Well, interactive treat toys like this are built on the fact that your dog has to eat off the floor and scoop up all of the tiny pieces that they find lying around. And after playing with toys like this, it seems our dog does a better job of not leaving dog food lying around his bowl anymore. When he sees kibble on the floor, he eats it. No matter where it is. As a dog owner, you’ve gotta love that.
We’ve also found that toys like this actually stimulate his appetite more. Our dog goes through spells where he just doesn’t want to eat much ‘regular’ food. He’s not skinny or fat. He’s just not hungry sometimes. This can last for days. But when we bring out this type of interactive treat toy, it’s as if he is reminded how good the food tastes, and it sort of kick-starts his appetite again.
The Tug-A-Jug is definitely exciting and fun for dogs. The secret to keep it that way… is to not leave interactive toys like this out for your dog to play with day in and day out. These should be ‘special occasion’ toys, so they’re truly enjoyed to the fullest whenever they are presented to your dog. So I keep toys like this hidden away. I guess we bring ’em out maybe 5-7 times a month.
My Only Complaints
The bottle itself is almost TOO hard. I wish it had a little more ‘give’ to it, so a dog could actually grip it a bit. I’m not necessarly talking about a rubbery grip (my dog isn’t attracted to that type, he prefers hard & crunchy toys to soft and bouncy ones). Perhaps a softer plastic, or maybe a dual-layer bottle where the outside ‘gives’ a little and the inside is the indestructible ballistic grade plastic.
Along those same lines, the bottle is way too slick. So on those rare occasions that the dog gets his mouth around the bottle as if to carry it away, it slips right out of his mouth since the sides of the bottle have no texture to them.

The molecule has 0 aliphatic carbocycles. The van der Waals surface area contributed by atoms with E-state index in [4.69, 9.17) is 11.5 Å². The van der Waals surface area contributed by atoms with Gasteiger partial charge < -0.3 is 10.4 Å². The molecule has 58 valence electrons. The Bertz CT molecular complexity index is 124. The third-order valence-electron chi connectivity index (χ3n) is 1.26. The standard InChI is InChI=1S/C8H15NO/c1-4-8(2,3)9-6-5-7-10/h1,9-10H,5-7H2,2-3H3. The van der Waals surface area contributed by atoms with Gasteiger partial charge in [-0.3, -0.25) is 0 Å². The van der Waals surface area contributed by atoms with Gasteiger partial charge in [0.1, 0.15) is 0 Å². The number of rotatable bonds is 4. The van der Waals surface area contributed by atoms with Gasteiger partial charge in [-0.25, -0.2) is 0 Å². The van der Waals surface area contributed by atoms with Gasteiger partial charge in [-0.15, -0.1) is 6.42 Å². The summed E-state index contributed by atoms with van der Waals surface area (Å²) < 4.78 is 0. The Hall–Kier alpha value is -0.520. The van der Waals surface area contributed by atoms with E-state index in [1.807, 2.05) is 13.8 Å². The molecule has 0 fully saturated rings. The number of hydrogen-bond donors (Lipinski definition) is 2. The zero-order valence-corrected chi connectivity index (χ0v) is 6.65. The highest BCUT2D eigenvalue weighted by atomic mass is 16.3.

The bottle is also a little heavy. So it’s not even fun for a dog to get his mouth around it and carry it away. (Remember, I got the Large size toy.)
I like to help Dog Parents find unique ways to do things that will save time & money — so I write about "outside the box" Dog Tips and Dog Hacks that most wouldn't think of. I’m a lifelong dog owner — currently have 2 mixed breed Golden Aussies that we found abandoned on the side of the road as puppies. I've always trained my own dogs and help friends train theirs, as well. Professionally, I worked at a vet and have several friends who are veterinarians — whom I consult with regularly. (And just because I love animals so much, I also worked at a Zoo for awhile!) I've been sharing my best ideas with others by blogging full-time since 1998 (the same year that Google started… and before the days of Facebook and YouTube). My daily motivation is to help first-time dog owners be better prepared from the first day your new puppy enters your home. I like to help dog owners understand what's 'normal' and what you can expect in terms of living with and training your dog — how to get through the ups & downs of potty training, chewing, teaching commands, getting your dog to listen, and everything else that takes place during that hectic first year! When I'm not training, walking, grooming, or making homemade treats for my dogs, you will find me at the corner of Good News & Fun Times as publisher of The Fun Times Guide (32 fun & helpful websites). To date, I've written over 500 articles for dog owners on this site!